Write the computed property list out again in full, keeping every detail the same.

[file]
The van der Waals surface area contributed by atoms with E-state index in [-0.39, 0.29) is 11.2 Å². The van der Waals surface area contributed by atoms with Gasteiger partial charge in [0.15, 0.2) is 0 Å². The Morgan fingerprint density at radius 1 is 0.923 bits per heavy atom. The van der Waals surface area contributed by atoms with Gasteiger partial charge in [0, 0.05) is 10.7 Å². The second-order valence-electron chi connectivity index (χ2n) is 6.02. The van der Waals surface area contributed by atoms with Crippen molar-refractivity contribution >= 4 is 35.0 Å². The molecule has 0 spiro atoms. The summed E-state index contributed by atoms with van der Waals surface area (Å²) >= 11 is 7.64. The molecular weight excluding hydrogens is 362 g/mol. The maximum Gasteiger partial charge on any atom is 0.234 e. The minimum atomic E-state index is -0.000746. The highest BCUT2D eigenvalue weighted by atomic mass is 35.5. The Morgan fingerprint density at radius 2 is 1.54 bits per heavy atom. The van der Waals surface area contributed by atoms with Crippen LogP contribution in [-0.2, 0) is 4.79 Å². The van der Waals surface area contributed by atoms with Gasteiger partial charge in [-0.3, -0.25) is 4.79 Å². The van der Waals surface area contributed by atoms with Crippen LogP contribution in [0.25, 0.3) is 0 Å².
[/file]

The van der Waals surface area contributed by atoms with E-state index in [-0.39, 0.29) is 11.2 Å². The van der Waals surface area contributed by atoms with Gasteiger partial charge in [0.15, 0.2) is 0 Å². The Morgan fingerprint density at radius 1 is 0.923 bits per heavy atom. The van der Waals surface area contributed by atoms with Gasteiger partial charge in [0, 0.05) is 10.7 Å². The second-order valence-electron chi connectivity index (χ2n) is 6.02. The van der Waals surface area contributed by atoms with Crippen molar-refractivity contribution >= 4 is 35.0 Å². The molecule has 0 spiro atoms. The summed E-state index contributed by atoms with van der Waals surface area (Å²) >= 11 is 7.64. The molecular weight excluding hydrogens is 362 g/mol. The maximum Gasteiger partial charge on any atom is 0.234 e. The minimum atomic E-state index is -0.000746. The highest BCUT2D eigenvalue weighted by atomic mass is 35.5. The Morgan fingerprint density at radius 2 is 1.54 bits per heavy atom. The van der Waals surface area contributed by atoms with Crippen LogP contribution in [-0.2, 0) is 4.79 Å². The van der Waals surface area contributed by atoms with Gasteiger partial charge in [-0.3, -0.25) is 4.79 Å². The van der Waals surface area contributed by atoms with Crippen LogP contribution in [0.25, 0.3) is 0 Å².